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Brian Livingston
Muvee makes movies

EVERY ONCE IN a while, a program comes along that changes the way we use computers. Muvee AutoProducer is one such program. It has a deceptively simple purpose: With the click of a button, it makes a music video out of files you've copied to your PC from a camcorder or digital camera.

That doesn't sound like much of a breakthrough unless you've tried doing it with ordinary video-editing programs. The rule of thumb among media professionals is that it takes an hour to produce one minute of finished video using software called an NLE (non-linear editor).

In less than a minute, by comparison, AutoProducer finds key visual highlights in your video segments and edits them -- in sync with your chosen music track -- into a polished little "muvee" (pronounced MYOO-vee, as in music video).

In case you think I've lost my mind and joined the MTV generation, don't worry. This software has loads of business applications.

Broadcasting. The use of AutoProducer in commercial ways has already begun. Companies such as Xtreme Sport TV harness it to create short montages, combining the latest action on the field with thumping beats. AutoProducer's output is fully editable by NLEs, so producers can try different styles and then polish the result by replacing one shot with another, but only if necessary.

Education. Instructional videos tend to be deadly dull, but they don't have to be. Breaking up the talking heads with a few quick-cut, jazzy bits can make almost any program more bearable.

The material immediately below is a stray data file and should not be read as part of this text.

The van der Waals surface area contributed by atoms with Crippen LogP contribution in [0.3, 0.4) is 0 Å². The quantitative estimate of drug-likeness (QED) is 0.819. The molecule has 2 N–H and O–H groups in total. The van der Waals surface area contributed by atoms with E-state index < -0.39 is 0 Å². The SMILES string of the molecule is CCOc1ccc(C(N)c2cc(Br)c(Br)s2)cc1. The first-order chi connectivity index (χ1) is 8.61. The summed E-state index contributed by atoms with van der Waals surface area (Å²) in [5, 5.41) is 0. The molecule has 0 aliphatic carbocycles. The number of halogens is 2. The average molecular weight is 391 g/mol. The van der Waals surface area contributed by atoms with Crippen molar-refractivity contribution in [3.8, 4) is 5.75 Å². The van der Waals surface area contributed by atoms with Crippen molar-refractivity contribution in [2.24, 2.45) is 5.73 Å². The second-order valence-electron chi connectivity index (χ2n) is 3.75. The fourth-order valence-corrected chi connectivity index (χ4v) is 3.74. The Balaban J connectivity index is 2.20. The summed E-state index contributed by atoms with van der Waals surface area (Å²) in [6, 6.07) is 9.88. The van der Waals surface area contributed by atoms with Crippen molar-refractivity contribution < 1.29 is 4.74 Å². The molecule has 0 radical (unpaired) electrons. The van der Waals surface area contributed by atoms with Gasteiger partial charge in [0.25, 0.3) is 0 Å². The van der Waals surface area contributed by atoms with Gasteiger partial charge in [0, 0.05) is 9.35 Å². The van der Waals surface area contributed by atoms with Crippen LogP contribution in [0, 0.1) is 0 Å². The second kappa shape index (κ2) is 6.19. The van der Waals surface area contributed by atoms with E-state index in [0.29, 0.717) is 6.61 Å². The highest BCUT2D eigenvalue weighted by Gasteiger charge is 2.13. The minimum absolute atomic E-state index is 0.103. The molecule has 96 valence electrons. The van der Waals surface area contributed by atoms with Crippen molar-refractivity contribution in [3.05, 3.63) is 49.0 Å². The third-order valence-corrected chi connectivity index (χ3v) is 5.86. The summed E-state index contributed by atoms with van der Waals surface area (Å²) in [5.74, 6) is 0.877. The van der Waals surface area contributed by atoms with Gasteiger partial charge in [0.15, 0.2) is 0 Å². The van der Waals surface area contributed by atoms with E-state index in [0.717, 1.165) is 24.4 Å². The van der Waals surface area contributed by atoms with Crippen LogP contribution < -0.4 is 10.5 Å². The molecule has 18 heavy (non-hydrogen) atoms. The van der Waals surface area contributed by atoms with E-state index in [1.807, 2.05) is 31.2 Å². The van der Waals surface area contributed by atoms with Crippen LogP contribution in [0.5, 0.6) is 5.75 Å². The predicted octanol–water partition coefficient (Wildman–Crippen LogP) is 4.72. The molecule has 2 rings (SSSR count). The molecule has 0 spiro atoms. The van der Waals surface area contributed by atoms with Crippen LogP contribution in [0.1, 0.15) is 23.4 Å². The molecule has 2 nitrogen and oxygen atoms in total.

Fun. Aside from the 9-to-5 implications, the consumer uses of AutoProducer are huge. Millions of households have camcorders, and now many digital cameras can also record short videos. Editing the output, however, has been a drag. At last, AutoProducer makes it a treat.

Other software surely exists to do what AutoProducer does, but not at this price -- free, with Muvee.com credits inserted into each production. The $59.95 personal-use version and $119 pro version remove this and other limitations.

Testing AutoProducer, my only problem involved the .mov files used by some digital cameras. I had to cough up 30 bucks for QuickTime Pro at Apple.com to convert the files to .avi. I also had to download DirectX 8.x from Microsoft.com. But those things aren't really Muvee's fault.

I was impressed by AutoProducer's mysterious ability to pick out focal points in the action and mesh them with music into something more attention-grabbing. In one shot of a little girl rocking back and forth, AutoProducer edited out the middle, segueing the beginning and end of the movements into a single, seamless motion.

Start at www.muvee.com/website/?id=freebies to get 33 free music tracks. Download the software to experiment. And watch out, Steven Spielberg.



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